'All In' for Jesus

Mark 1:16-20

‘All In’ for Jesus

January 28, 2018          Maple Grove UMC


          If a traveling rabbi/teacher came up to you while you were at work and said, “Follow me” . . . would you?   The answer, probably, is “It depends.”  It depends on just how compelling this teacher is. It depends on what else is going on in your life.  Perhaps above all, it depends on how much you want a fresh start. 

          “Follow me,” Jesus said.  And they just up and followed.  Commen-taries will explain how unusual this scene would have sounded to folks in Mark’s time, and in turn that may explain why these men would have dropped everything to follow a rabbi they’d never met. In those days, rabbis simply didn’t go around calling disciples; disciples came to them and applied, people begged to follow them.  Being invited to follow a rabbi was the honor of a lifetime.  Only the best and brightest need apply; only those with the right social and educational background were accepted.  Yet here was rabbi Jesus wandering around calling random guys, “Hey, follow me.”  They must have thought, You mean ME?  Follow a rabbi?  You want ME?  Heck yes!  When do we leave?  Unlike other rabbis, Jesus doesn’t call certain people to be disciples; he calls all people to be disciples. He doesn’t single out special people to follow him; all people are special to him.  Of course they followed him!

And Simon and Andrew didn’t just follow eventually, or when they got around to it. Mark says they immediately left their nets and followed him. And after that, Mark says, Jesus immediately called James and John.  This word ‘immediately’ is a feature of Mark’s gospel.  Of the 51 times the word appears in the New Testament, 41 of them are in Mark.  ‘Immediately’ relates to what we heard last Sunday—that the time, the kairos, is fulfilled.  If you think about it too long, you may never follow; if you think about it too long, you may never make the change you need.  If you're looking for a fresh start, don't wait for someone to give you permission, don't wait for the stars to align, don't wait until you have your act together.  It's time, Jesus says, immediately.


          Jesus said, “Follow me,” and they did; they up and followed.  And Jesus still says, “Follow me.”  So what might that mean for the likes of you and me?  Unlike the four people in the gospel reading, not everyone who follows Jesus leaves their job or their family or their home town.  Jesus may call us to do those things, but they’re partly metaphorical.  What if we stay right here—what does it mean to follow Jesus?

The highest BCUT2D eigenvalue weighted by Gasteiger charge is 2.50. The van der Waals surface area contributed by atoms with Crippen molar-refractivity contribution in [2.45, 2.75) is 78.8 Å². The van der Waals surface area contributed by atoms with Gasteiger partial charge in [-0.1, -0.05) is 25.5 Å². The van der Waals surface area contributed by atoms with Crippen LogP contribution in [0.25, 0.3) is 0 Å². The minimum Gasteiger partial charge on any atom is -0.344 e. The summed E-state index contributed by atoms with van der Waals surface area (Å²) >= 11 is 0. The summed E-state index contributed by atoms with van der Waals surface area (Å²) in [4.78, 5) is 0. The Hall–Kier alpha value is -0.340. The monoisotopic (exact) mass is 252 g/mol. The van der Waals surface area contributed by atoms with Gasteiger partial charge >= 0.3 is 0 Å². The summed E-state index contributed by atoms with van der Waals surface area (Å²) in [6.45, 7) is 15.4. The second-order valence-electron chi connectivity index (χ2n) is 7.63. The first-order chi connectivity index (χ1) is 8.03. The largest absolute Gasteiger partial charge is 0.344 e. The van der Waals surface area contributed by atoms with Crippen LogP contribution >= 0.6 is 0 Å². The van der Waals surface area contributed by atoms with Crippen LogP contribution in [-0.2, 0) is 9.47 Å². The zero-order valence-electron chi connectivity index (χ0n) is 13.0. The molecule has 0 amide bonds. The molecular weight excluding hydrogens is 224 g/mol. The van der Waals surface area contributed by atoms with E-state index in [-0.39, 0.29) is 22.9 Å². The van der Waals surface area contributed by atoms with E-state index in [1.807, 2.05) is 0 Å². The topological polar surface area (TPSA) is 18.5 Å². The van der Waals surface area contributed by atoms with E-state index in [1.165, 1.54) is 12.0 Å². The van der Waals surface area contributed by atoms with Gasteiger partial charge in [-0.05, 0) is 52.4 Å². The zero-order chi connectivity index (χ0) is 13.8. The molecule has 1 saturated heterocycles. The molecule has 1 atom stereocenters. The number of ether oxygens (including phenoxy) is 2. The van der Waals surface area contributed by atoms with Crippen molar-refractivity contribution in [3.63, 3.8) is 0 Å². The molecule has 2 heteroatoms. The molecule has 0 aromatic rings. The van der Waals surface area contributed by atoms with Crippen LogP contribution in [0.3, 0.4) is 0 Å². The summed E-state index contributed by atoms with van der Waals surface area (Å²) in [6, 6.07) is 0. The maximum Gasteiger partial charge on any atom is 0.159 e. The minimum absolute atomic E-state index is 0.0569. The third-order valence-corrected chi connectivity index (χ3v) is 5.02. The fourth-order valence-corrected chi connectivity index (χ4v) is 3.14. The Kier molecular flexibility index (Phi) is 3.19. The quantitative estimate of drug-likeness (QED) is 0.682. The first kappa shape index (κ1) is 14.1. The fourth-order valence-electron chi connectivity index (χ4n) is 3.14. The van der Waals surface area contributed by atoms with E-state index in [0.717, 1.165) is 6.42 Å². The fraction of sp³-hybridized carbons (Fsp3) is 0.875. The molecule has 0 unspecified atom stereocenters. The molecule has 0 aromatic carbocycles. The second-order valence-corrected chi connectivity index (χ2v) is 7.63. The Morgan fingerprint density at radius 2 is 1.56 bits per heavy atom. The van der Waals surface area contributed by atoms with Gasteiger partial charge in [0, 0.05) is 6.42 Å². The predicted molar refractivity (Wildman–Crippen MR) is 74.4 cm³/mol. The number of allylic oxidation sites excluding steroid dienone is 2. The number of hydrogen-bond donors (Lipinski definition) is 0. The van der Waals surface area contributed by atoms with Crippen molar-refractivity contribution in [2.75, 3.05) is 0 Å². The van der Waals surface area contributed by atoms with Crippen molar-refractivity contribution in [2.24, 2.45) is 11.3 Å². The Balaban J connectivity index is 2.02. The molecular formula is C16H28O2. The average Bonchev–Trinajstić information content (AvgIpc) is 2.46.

One of the great spiritual teachers of our time, Rueben Job, put it this way:  “To follow Jesus is to commit myself to a lifelong journey of being led where Jesus wants me to go and not necessarily where I want to go.  This situation often causes opposition within myself.  Jesus may call me to do what I do not normally and easily do.  Jesus may ask me to wait or remain silent when I wish to speak or move on.  In each of these cases I experience opposition within to what Jesus calls me to do and to be.”1

          New Testament scholar, Ched Myers, finds that the call to discipleship in Mark is an “urgent, uncompromising invitation to ‘break with business as usual.’ For those who choose to follow,” he says, “the world [as it has been] is coming to an end. The kingdom has dawned, and [this] is . . . the discipleship adventure.”2  In other words, following Jesus is a fresh start, it’s an adventure, it’s life-changing . . . and it’s a bit unsettling, uncomfortable.

          Finally, notice that following Jesus is not a mental activity.  It’s not even a theological activity, in the sense of believing certain things about God or Jesus.  Following Jesus is a physical activity, a relational activity—it’s about changing the way you live your life.  And it is also a spiritual activity, because you don’t change what you do without changing your heart.  The late, great preacher, William Sloane Coffin said: “It is terribly important to realize that the leap of faith is not so much a leap of thought as of action . . .  One must, in short, dare to act wholeheartedly without absolute certainty.”3  There’s a song that says, “We can believe, and not change a thing / But following will change our whole life.”4

          So if you don’t go anywhere, what might it mean to follow Jesus, to take the discipleship adventure, to take a leap of faith in action?  Well, let me suggest a few things and see where it leads your heart:

  • Perhaps to follow Jesus means to commit to never engaging in retribution, but to always forgiveness—that would be a fresh start.